About Chef Matt & Deglazed
If you’re new to this blog, you may want a little information about who I am, and what this is all about. I realize it is sometimes too much of a pain in the butt to go back and read all the posts to get the whole story, so allow me to bring you up to speed.
Me with my rib tree.
I’ve been cooking for pretty much all my life, and have always been expanding my skills and abilities in the realm of all things culinary. Most of my friends have complimented my cooking on several occasions, and I have always been drawn to the “romantically difficult” world of being a professional chef. I always had it in the back of my head that I should perhaps pursue becoming a professional chef.
But I had a full-time job as a web designer and online marketing specialist for World Wildlife Fund (WWF). It was a great job for a cause that I cared deeply about, and it paid well enough that I could enjoy my home and vacations, and basically anything I needed. In short, I found myself in a very comfortable place, and suddenly “taking the plunge” to work long hours in a dangerous and uncomfortable workplace seemed less and less appealing.
Then one day I found myself teaching a cooking class for Fairfax county (Virginia) adult education. It was a class on Northern Italian Cooking, and I had a blast preparing the materials to teach people, doing the shopping, getting the equipment together and actually working with the class. It was tons of extra work in addition to my job, and for almost no pay. But I found myself eagerly anticipating this work despite all the extra effort it entailed. Somebody was trying to tell me something…
So I took the next logical step, and entered culinary school. It was night school at Stratford University and again I found myself working hard and giving up a lot of my extra time, but I was loving every minute of it. Also, I was finding that (according to my chef instructors) I did indeed have an aptitude for cooking, and possibly even had a chance of excelling in this career.
After about 2 years of schooling, it was time to take the plunge. This is about where the blog begins – where I’m getting ready to quit. In July 2006, I quit my day job, and began looking for work as a chef. Finding a job turned out to be relatively easy, as I had tons of leads, and my first day on the job was July 20, 2006 at a small restaurant called “Cafe Tirolo” in the Ballston area of Arlington. (And yes, I really did cut myself on my first day.)
Work went through a wild set of roller coaster rides through my time at Tirolo, and I was challenged to no end working there since anybody is going to struggle in their first kitchen job. But after about 4 months there, I realized that I had learned all there was to learn – and all they were willing to teach me – and so it was time to move on. So through a suggestion of both my parents and my in-laws who loved a small restaurant and wine bar called Restaurant Vero (now closed) in Arlington, I simply came in and asked if they needed help. They said yes, the rest is history. I started working there on November 15, 2006.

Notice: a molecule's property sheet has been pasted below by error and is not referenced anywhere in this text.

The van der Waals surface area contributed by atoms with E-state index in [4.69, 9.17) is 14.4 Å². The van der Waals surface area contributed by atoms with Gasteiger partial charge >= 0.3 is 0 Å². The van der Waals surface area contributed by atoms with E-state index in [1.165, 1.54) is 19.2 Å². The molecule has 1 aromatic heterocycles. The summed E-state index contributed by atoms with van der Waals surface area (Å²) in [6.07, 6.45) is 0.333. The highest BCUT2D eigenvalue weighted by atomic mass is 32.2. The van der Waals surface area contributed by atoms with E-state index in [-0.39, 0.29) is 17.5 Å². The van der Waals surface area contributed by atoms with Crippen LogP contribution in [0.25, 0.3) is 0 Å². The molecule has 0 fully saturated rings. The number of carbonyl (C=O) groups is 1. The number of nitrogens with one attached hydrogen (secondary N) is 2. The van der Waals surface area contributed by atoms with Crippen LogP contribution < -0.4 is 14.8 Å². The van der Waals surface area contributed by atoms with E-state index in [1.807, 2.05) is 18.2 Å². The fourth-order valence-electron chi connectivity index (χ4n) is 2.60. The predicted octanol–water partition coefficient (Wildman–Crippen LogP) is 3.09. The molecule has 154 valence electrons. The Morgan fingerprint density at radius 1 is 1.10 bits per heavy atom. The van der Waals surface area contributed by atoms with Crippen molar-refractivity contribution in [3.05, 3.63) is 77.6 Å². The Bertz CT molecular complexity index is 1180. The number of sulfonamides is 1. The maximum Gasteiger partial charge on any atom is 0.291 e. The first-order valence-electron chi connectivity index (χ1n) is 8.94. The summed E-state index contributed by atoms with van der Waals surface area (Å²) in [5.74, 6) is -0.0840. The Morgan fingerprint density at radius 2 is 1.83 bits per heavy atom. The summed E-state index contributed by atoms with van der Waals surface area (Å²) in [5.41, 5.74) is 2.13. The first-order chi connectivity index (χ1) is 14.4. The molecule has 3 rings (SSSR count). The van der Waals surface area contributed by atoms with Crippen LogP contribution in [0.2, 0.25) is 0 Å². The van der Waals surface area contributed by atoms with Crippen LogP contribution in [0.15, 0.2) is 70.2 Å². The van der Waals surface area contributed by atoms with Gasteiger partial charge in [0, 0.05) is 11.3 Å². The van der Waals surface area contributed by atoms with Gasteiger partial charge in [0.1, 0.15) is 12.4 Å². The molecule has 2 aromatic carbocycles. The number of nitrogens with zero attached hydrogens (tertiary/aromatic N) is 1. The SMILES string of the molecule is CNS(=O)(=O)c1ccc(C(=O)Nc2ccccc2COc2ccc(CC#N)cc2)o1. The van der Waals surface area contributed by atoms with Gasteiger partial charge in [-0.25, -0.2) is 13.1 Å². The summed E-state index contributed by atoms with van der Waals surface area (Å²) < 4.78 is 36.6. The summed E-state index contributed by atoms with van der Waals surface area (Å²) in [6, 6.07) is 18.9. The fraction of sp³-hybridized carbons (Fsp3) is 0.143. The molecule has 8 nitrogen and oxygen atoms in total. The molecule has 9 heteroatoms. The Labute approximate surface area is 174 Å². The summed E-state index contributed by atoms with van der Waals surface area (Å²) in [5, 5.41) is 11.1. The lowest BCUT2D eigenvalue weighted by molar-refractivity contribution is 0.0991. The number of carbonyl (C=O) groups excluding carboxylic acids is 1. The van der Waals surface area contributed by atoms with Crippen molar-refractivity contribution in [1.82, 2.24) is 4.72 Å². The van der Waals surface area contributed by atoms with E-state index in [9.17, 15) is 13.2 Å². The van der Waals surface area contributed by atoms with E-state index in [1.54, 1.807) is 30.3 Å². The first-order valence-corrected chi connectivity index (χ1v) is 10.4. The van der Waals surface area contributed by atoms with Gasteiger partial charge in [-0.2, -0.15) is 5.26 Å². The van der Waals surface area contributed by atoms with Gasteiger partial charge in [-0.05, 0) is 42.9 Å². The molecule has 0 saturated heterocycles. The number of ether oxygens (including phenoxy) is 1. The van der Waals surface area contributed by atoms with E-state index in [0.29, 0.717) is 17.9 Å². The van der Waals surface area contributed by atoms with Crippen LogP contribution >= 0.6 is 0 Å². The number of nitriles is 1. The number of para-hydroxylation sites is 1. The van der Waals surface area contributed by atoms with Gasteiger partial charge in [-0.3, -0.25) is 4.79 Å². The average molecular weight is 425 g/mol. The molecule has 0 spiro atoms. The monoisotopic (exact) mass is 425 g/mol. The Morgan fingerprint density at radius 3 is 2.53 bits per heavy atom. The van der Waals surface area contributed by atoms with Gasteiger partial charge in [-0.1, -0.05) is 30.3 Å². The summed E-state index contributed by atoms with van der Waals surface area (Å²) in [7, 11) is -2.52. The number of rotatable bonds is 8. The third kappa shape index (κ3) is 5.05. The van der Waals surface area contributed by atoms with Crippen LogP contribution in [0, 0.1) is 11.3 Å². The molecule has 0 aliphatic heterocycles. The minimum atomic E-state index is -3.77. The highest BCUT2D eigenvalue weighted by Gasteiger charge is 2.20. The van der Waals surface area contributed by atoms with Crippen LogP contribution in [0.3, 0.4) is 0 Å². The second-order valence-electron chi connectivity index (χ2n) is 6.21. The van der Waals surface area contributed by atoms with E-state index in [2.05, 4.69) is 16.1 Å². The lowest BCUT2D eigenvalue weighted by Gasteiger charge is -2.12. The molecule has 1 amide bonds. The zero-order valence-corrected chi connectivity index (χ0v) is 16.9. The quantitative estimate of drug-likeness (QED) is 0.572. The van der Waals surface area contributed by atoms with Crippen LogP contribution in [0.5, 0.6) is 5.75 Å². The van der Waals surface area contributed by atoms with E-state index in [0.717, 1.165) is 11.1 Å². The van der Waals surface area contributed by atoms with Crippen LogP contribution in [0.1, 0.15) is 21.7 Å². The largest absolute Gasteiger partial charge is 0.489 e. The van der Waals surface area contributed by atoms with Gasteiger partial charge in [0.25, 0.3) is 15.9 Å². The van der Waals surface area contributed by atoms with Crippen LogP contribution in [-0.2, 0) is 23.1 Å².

In my time there I have been gaining increased responsibility and allowed greater creativity to create menu items. My first addition to the menu was a smoked trout and persimmon salad served in Belgian endive leaves. It was good, but nobody ordered it. It wasn’t until a day where I was able to set cranberry juice on fire in the kitchen that I was also given the green light to invent a stuffed calamari dish. My calamari were ordered by some local restaurant reviewers by chance that night, and was very favorably reviewed.
However, even though I loved the job, and the people there, I realized that I had again reached the edge of what I could learn at Vero. A new and exciting opportunity opened up at Rustico in Alexandria, and I was soon off to my third job in my first year as a chef. Keeping up the pattern of only working at places whose names end in “O,” I began my tenure at Rustico on May 18, 2007. It was hard work from the get go as my culinary career was indeed reaching a new level.
I was immediately on track there to become a full-on sous chef, a title which I received after working there for 7 months. In the time there, I was able to add several new dishes to the menu, including a trio of cold soups that we served throughout my first summertime there, as well as developing a new root beer that was served briefly as a dessert, and a seasonal pizza (the autumn pie) that was the most successful seasonal pizza that was put on the menu. It was incredibly challenging at times, but also extremely rewarding as I saw myself learning new tricks and growing as a chef every day there.
I then left for England with my wife, and while there, we split up, and I came back to the US. I then helped open a new restaurant in Falls Church, VA called Open Kitchen. It was the business model of this place that drew me in, as they were not just a bistro, but also had rental kitchens and cooking classes. I was back where I started, teaching classes.
Teaching classes in Bedford, PA
I wasn’t blogging while opening this place as their sous chef and kitchen manager, and quite frankly, I don’t know if I would have had the energy, as it was tough and grueling work through that first year. I had 16 hour days and sometimes many weeks on end without a day off. But through it all, I helped get the restaurant through its first year – the most critical year – and the experience taught me so much of what to do, and what not to do, when opening a restaurant.
But being back in the world of culinary instruction showed me where my real path is in the culinary industry. And so I became a freelance culinary instructor, and decided to start up the blog once again. And offering cooking classes and in-house dinner parties has been a fabulous career with new challenges and tons of rewards.
So now you are all caught up! Get back to the blog, check back regularly, and enjoy!